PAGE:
M & A wrap: Saudi prince buys Twitter stake
Saudi billionaire Prince Alwaleed bin Talal, an investor in some of the world’s top companies, has bought a stake in Twitter for $300 million, gaining another foothold in the global media industry. Alwaleed, a nephew of Saudi Arabia’s king estimated by Forbes magazine in March to have a fortune of $19.6 billion, already owns a 7 percent stake in News Corp and plans to start a cable news channel. The Twitter stake, bought jointly by Alwaleed and his Kingdom Holding Co investment firm, resulted from “months of negotiations,” Kingdom said.
Explorer Gulf Keystone Petroleum is not in talks with U.S. oil major Exxon Mobil Corp about a 7 billion pounds ($10.9 billion) bid, a source familiar with the Kurdistan-focused group’s thinking said on Monday. The Independent on Sunday newspaper reported that Exxon was considering making an estimated 800 pence per share bid – five times Gulf Keystone’s closing share price on Friday. The report, which drove Gulf Keystone’s shares up as much as 24 percent on Monday, said the company’s board had discussed Exxon’s interest a fortnight ago. But a source familiar with Gulf Keystone’s thinking said there were no talks with Exxon.
European Goldfields, which has agreed to a C$2.5 billion ($2.4 billion) takeover by Canadian group Eldorado Gold, is hoping to keep an investment deal with Qatar’s sovereign wealth fund as a fall back option. Qatar Holdings agreed in October to provide a $600 million project financing loan to European Goldfields, which has development stage assets in Greece and Romania, in its first investment in a gold miner. It also provided a $150 million loan note and a related warrant issue, and became a major shareholder, with a 9.9 percent stake. Eldorado’s strong balance sheet means European Goldfields is unlikely to need the cash from Qatar if the takeover goes through — but it does need two-thirds of shareholders to back the deal when they vote in February.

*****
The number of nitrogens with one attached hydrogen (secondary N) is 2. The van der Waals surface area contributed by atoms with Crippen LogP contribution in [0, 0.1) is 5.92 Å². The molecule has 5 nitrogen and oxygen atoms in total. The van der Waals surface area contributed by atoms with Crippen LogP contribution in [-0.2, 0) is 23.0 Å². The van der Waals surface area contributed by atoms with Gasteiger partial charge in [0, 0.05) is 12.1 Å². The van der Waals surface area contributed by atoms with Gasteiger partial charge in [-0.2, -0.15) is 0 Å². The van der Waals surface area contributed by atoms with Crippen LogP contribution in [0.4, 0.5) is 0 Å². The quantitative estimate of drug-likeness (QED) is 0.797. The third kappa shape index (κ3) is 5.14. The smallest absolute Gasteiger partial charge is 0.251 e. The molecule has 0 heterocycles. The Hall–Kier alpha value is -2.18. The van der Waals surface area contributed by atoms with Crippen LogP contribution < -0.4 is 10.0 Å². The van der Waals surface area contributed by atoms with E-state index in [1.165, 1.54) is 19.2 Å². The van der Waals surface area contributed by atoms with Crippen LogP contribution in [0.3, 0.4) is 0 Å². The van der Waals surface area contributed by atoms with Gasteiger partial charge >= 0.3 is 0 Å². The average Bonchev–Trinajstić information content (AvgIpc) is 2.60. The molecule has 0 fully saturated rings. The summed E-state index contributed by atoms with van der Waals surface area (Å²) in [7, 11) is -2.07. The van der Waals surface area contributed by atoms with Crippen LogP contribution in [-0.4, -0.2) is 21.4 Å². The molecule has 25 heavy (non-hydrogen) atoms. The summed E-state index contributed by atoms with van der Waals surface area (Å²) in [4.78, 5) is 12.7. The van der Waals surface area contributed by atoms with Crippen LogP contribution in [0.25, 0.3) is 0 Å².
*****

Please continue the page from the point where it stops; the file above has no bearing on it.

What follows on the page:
Etihad Airways is taking a stake of almost 30 percent in Germany’s Air Berlin, becoming the first Gulf carrier to challenge European legacy airlines by putting cash on the table to gain scale. Abu Dhabi-based Etihad will spend about 73 million euros ($95 million) to buy new shares of Air Berlin, raising its stake to 29.21 percent from just below 3 percent, and will lend the German carrier $255 million, the two companies said on Monday.